Adolescent Rampage School Shootings: Responses to Failing Masculinity Performances by Already-Troubled Boys
This research considers the role of failing masculinity in rampage school shootings committed by adolescents. Examined is the thesis that these young shooters experience a discrediting of their enactment of a traditional normative masculinity, wellknown in U.S. culture and particularly salient in boys' achievement of insider status in middle and high school; viewing their classmates' rebuffs as undeserved injustices, the boys become increasingly angry and more violent in their gendered practice, culminating in the rampage school shooting. Data from a sample of all identifiable adolescent rampage school shooters in the U.S. from 1995 through 2015 (31 shooters, 29 shootings) who met the definitional criteria were examined for ways in which factors linked to school shooters in the research literature are gendered and reflected in the shooters' social performances at school. Also explored were personal troubles of school shooters identified in prior research that might contribute to the boys' gendered failings, and to the rampage itself. Results support the above thesis, as well as the existence of sub-groupings differentiated by type of personal trouble. These sub-groupings also differed in the distribution and intensify of insider masculinity-related behaviors, including the planning and execution of the shooting itself. Based on the findings from this study, interventions for the prevention of adolescent rampage school shootings are suggested.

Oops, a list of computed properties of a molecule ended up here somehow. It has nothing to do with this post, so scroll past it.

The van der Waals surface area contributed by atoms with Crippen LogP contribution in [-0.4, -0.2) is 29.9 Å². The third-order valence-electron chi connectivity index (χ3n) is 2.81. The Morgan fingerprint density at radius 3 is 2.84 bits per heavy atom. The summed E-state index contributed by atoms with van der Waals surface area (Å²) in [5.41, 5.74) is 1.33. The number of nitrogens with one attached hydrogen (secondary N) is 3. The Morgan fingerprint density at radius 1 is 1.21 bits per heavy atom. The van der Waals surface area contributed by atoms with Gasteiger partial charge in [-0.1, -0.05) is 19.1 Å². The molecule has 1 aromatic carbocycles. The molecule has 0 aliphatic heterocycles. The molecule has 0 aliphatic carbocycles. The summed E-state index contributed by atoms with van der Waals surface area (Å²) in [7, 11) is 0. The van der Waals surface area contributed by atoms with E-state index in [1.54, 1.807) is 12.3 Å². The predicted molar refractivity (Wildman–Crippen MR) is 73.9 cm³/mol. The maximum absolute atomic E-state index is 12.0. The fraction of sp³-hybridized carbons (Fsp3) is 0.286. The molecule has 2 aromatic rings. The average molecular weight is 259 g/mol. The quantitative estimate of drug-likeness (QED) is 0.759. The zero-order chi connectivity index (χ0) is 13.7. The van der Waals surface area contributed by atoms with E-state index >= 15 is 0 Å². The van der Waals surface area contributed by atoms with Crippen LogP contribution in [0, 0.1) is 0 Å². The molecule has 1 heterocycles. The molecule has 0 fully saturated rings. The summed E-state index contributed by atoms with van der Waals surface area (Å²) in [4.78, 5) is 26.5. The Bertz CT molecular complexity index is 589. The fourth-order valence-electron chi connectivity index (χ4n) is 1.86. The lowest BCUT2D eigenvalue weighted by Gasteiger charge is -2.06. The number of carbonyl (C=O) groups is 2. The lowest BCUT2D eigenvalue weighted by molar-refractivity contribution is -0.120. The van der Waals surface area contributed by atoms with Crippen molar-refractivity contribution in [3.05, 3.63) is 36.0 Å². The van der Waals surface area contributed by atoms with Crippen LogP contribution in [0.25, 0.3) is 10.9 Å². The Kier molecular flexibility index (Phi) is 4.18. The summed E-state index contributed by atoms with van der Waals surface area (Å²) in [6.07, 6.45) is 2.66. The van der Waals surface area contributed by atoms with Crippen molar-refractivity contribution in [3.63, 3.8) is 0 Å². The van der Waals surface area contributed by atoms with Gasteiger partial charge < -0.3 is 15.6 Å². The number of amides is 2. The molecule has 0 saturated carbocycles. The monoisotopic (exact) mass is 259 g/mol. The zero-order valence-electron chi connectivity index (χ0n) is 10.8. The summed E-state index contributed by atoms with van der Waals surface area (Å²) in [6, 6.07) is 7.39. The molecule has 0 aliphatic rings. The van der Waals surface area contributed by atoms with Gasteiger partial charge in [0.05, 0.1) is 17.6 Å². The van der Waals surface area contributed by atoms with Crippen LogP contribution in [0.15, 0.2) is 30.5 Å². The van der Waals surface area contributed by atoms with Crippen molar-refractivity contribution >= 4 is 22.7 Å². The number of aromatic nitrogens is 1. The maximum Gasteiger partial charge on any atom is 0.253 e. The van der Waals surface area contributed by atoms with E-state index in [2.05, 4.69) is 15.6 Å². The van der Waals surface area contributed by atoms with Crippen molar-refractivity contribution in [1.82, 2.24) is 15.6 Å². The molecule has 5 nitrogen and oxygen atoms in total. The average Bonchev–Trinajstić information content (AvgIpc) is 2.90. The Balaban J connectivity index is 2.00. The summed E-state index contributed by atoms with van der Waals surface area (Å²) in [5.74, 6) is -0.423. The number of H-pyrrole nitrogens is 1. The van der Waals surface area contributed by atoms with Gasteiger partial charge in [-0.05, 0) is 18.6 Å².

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Farr, K. Adolescent Rampage School Shootings: Responses to Failing Masculinity Performances by Already-Troubled Boys. Gender Issues, 35(2):1-25.